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The Epeios timecode calculator (ETMCCALC)


etmccalc is a tool which makes calculations with timecodes and related ways of measuring time for audio-visual media.

The etmccalc tool exclusively uses system and C/C++ standard libraries. So, no other packages have to be installed for etmccalc to work properly.

The Windows binary is included in the package. To obtain the linux binary, (or the cygwin one), simply unpack the package, and launch make in the obtained directory. This should also work for Mac OS X and probably all POSIX-like systems.

If the Windows binary doesn't work on your Windows system, please take a look to this page.


This tool (and the underlying libraries) are released under the GNU General Public License. This is the default licence, but, under some circumstances, other licences (with less restrictions, like GNU Lesser General Public License) are possible. Please contact me for more details.


  • Last stable release : 0.7.2 (2009-10-14)

How to use

This tool is in the early stages of development, so the way to use it will probably be changed in the future.

Command line syntax

This is the general command line syntax:

etmccalc [<options>] <fps> [<timcode>[ <timecode>[...]]]

where :

  • options :
    • (-f|--format) <format> : output formating specification. Default is the content of the enviroment variable ETMCCALC_FORMAT or, if empty or not defined, '%P'. See below for more details.
    • (-p|--punctuations) <punctuations> : punctuations used for %p (see above). Default is the content of the enviroment variable ETMCCALC_PUNCTUATIONS or, if empty or not defined, ';:'. See below for more details.
  • fps is the frames-per-second specification for the result (an integer, 23(d|n), 24d, 29(n|d), 30d, 59(n|d) or 60d (d for drop-frame, n for not realtime)),
  • timecode the timecode for the calculation (currently in h:m:s:f@fps format ; for fps value, see above).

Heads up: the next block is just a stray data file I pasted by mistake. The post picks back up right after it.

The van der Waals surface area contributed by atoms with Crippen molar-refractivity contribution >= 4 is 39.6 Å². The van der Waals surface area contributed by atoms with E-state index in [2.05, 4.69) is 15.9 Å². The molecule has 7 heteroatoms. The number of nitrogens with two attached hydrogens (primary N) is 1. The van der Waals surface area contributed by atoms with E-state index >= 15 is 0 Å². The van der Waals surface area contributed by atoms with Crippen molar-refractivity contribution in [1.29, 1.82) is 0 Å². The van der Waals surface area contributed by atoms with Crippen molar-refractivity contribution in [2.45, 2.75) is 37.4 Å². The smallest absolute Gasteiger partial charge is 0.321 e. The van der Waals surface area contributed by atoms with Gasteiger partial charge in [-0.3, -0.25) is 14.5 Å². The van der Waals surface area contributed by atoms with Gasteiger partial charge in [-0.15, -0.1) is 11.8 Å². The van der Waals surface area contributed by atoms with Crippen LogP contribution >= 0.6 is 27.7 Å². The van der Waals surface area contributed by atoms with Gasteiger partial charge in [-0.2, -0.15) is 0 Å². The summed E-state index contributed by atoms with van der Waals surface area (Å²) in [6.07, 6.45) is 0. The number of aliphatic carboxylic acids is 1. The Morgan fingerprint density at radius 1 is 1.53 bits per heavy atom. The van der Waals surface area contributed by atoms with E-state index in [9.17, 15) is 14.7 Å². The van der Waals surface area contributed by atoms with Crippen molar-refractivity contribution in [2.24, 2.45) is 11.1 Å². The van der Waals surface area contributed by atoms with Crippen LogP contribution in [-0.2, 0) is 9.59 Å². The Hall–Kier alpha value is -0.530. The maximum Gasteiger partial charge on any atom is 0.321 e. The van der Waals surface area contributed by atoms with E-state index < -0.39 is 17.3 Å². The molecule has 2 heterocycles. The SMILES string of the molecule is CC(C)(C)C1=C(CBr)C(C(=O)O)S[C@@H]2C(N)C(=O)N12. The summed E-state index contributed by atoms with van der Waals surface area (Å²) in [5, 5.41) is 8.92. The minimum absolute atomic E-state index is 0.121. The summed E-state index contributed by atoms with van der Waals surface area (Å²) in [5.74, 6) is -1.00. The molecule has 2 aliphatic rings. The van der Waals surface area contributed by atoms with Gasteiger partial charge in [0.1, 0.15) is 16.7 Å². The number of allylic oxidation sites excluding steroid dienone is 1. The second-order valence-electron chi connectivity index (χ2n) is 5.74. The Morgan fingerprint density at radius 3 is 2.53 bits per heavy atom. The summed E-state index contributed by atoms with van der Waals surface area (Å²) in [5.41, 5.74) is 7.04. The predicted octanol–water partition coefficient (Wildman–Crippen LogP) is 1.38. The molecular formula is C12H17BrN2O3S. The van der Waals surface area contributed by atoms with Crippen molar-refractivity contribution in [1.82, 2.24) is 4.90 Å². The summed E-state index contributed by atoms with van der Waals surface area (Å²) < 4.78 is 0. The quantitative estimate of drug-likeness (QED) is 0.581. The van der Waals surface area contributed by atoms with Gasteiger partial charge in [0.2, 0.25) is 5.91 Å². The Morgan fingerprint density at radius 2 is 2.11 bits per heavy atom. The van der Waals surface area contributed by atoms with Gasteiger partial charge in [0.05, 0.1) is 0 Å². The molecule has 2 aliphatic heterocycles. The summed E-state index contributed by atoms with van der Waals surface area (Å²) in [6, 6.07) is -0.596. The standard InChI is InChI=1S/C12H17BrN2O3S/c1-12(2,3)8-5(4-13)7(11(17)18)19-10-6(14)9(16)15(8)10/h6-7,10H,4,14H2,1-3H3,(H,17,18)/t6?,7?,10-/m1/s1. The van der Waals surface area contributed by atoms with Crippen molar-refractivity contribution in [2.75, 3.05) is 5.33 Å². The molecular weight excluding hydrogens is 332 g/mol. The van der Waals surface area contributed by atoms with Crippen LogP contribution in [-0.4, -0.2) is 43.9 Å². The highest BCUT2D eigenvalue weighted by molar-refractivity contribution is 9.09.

Output formating

Display markers

Marker Signification
%% % sign
%<f>d Amount of days
%<f>D Same as %<f>d
%<f>h Hours in the day
%<f>H Total amount of hours
%<f>m Minutes in the hour
%<f>M Total amount of minutes
%<f>s Seconds in the minute
%<f>S Total amount of seconds
%<f>f Frames in the second
%<f>F Total amount of frames
%c Remainder as float (for testing purpose)
%C Remainder as fraction (for testing purpose)
%p FPS-type dependent punctuation (see below)
%E After Effect format (%2H%p%2m%p%2s%p%2f)
%P Final Cut Pro format (%2H:%2m:%2s%p%2f)

<f> : [<w>][(.|,)[<p>]] (1 by default). Optional set of following flags :

  • <w> : count of the minimum amount of digits for the integer part,
  • . or , : the decimal separator to use,
  • <p> : count of the maximum amount of digits for the fractional part.

The punctuations option is used for the '%p' format marker. For drop frame, the first character is used. For non-real-time, the second character is used if set. If not defined the one for drop frame is used. For non drop frame, the third character is used if set. Alternatively the one for non-real-time is used.

Rounding markers

These optional markers specify how the timecode values are rounded, but don't cause anything to be display. You have to specify a display marker (see above) to see some output.

This rounding markers affect the timecode as a whole. For example, if you specify %<m (round down the minutes), the seconds (and frames) value will always be 0.

Marker Signification
%<[<p>]<t> Round down
%=[<p>]<t> Mathematical rounding (default rounding)
%>[<p>]<t> Round up
  • <p> : rounding precision (optional, 0 to 9, 0 if missing).
  • <t> : rounding target (d for days, h for hours, and so on …)


Let's say you want to convert an NTSC/29.97 frame count to a PAL frame count:

etmccalc -f '%F' 25 '7035@30d'
=> 5863

The last example will round as taught in school. So if you are interested in the size of the error you can do this:

etmccalc -f '%F %c' 25 '7035@30d'
=> 5863 -0.0143

The result now contains a second value that tells you the error in seconds. A negative value means that the actual value should be smaller by the amount given. In this case the value was about 1/100 of a second smaller (0.01 seconds). The resulting value is too large by the same amount.

If you want to force rounding up or rounding down you can do it like this:

etmccalc -f '%>0F%F %c' 25 '7035@30d'
=> 5864 0.0257

For rounding down just swap the ”>” with a ”<”.

There currently is no obvious way to convert from seconds (as a float value) to anything else. Here is a workaround:

etmccalc -f '%<0F%F' 30d '1.7035@10000'
=> 51


Due to the variable types used, the maximum frame rate is 4294967295 fps. This is also the maximum value for any other integer.

Old versions.

For Mac OS X users

For those who don't want or cannot compile binaries for Mac OS X, there are some precompiled Mac OS X binaries made by Jan Weiß (who also helped with testing, suggestions and updating of this page) in the download section.


etmccalc.txt · Last modified: 2009/10/14 16:40 by